Farewell to the “Happy Huntsman”

Incoming Huntsman, Jamie Bragg (left) and outgoing Huntsman, Charlie Halley (right) during the Rotorua and Bay of Plenty Hunt’s 2023 season. Photo: Debbie Stevens.

After a decade as Huntsman for the Rotorua and Bay of Plenty Hunt, Charlie Halley has retired and handed over to Jamie Bragg.

Under the name of Rotorua Hunt Association, the hunt was formed in June 1928, recording a membership of 138.

The first Master was Dr Herbert Bertram, and his 100-acre estate Glenholme, was the home of hunting in Rotorua for more than 30 years.

In 1932, the hunt extended into the Bay of Plenty as hound numbers increased thanks to hound donations from the Pakuranga and Waikato hunts. It was renamed Rotorua and Bay of Plenty Hunt and registered with the New Zealand Hunts Association.

Current hunt master, Craig Hurst, is a local farmer/land owner.

“I’ve hunted all my life and my father has been the club president. I felt it was my turn to do my bit and became the master in 2022,” says Craig.

The kennels have been in Dalbeth Road, Rotorua since 1960. Geographically the hunt covers a large area from Pikowai to Katikati in the East and Reporoa to the top of the Kaimai-Mamaku Range in the West. This offers members a huge variety of hunt country.

“As a gesture of appreciation, the Hunt offers $9000 worth of scholarships for tertiary education or skill training to our landowners’ families or those managing Maori Trust or corporate farms we hunt on.”

Craig describes the 164 members as a “very dedicated group”, consisting of the stalwarts, an increasing number of urban members, and families.

He sums up the ten years that Charlie Halley gave to the hunt as huntsman.

“For Charlie, hunting was all about whanau. Whether it be his own, other families or the hunt family in general, he made it fun and he was very approachable. He was known as the “Happy Huntsman” and that is what he will be remembered for.”

Charlie Halley

Charlie grew up in the Hawke’s Bay on sheep and beef farms with his ten siblings.

“We were riding horses by age three or four and as soon as we were able, one of my brothers and I had our own dogs and were riding off into the hills shepherding. We didn’t do much school work!” says Charlie.

He began hunting as a child and remembers the best turnout they had was seven, his mum and dad and five of the children.

He married his wife, Dolly, and they have four daughters. They rode with the Mahia Hunt where Dolly’s father, Lionel Stone was Master and Charlie whipped for them when required.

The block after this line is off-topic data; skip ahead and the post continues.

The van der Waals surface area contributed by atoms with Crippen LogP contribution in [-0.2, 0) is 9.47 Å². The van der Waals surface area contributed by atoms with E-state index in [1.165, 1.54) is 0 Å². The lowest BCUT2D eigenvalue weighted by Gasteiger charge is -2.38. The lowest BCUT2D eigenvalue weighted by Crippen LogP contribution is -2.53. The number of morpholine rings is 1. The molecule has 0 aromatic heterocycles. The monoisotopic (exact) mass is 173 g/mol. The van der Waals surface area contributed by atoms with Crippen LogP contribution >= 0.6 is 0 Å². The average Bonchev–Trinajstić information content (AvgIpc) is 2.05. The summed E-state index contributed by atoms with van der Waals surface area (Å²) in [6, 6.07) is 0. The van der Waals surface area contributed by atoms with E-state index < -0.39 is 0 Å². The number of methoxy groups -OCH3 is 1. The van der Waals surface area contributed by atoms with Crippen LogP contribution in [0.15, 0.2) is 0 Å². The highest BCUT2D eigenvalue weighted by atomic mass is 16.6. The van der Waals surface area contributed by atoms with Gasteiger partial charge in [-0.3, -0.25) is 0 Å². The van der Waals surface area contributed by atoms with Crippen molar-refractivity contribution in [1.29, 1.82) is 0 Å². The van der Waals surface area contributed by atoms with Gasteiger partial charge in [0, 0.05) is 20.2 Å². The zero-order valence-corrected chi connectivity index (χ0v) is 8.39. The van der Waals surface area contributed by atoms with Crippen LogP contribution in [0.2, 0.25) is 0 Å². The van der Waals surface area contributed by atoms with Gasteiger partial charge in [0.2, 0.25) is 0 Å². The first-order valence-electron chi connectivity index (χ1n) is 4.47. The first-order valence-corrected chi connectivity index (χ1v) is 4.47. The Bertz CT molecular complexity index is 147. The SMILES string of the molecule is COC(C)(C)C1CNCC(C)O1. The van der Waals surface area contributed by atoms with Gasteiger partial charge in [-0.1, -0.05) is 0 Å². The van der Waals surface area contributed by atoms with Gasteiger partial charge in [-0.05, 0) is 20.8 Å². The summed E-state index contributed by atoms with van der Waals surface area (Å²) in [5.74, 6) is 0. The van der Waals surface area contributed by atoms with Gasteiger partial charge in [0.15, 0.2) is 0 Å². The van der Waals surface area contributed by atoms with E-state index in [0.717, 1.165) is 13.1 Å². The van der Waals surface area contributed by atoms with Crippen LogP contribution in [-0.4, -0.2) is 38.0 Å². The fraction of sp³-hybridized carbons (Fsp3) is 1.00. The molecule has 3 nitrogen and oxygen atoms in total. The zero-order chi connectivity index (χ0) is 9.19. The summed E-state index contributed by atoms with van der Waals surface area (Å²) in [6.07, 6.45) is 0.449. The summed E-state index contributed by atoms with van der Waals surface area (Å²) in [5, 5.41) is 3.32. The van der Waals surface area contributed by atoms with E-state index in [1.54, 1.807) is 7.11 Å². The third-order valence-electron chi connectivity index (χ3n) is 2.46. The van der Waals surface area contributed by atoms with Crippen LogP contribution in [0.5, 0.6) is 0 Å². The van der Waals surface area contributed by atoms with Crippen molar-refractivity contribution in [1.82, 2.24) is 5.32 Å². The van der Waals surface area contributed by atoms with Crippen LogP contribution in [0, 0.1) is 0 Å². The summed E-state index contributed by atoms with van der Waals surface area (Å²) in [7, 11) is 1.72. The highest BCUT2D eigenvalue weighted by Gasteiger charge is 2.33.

“Our family got into rodeoing and it was hard to compete out of Gisborne, so we moved up to a Maori Trust Farm near Rotorua.”

Charlie and his daughter Kiwa won a team roping competition in 2008 she became the first female to win a roping title in New Zealand.

The family hunted with the Rotorua and Bay of Plenty Hunt and Charlie took the huntsman position in 2013. They relocated to the hunt property, and he drove for an agricultural contractor in the hunt off season.

“I’ve really encouraged hunt members to bring their families and the hunt has regular riders of all ages.”

Charlie has a love of hounds. In his last season in 2023, he was proud to see some of the hounds he bred coming into their own.

“Hounds are so different to other dogs. They’re very loving towards humans, wanting to be around them, eager to please and are the gutsiest animals I know.”

He favours the black and tan hounds, with not too much white, but has added in some speckle, breeding with hounds from Waikato. Charlie bred Ebay who did well at hound shows.

Jamie Bragg

Jamie Bragg was appointed to take over from Charlie at the end of the 2023 hunt season. Unfortunately Charlie had an accident which abruptly ended his season. Jamie stepped in early and saw the hunt through with help from Craig and Rotorua’s whips.

“I had whipped for Rotorua previously, but it was hard coming in mid-season when the hounds were bonded with another huntsman”, says Jamie.

Jamie has hunted since he was five. His working life revolved around the racing industry, doing work such as racecourse clerking, trackwork and travelling foreman for Shaune Ritchie Racing.

He was the huntsman at Maramarua for three seasons, gaining a love and understanding of working hounds.

“My wife, Eilish and I, and our one-year-old and 12 horses have moved into Dalbeth Road, and I’ve officially taken up the position and care of the 23 hounds and 11 pups.”

Jamie plans to increase the bitch ratio of the hound pack. He’s bringing in new bloodlines, Gamble and Lancer from Mahia, Fletcher from Maramarua and Lamu from Pakuranga.

Jamie will have the spring and summer to bond with the hounds ready for his first season as huntsman.


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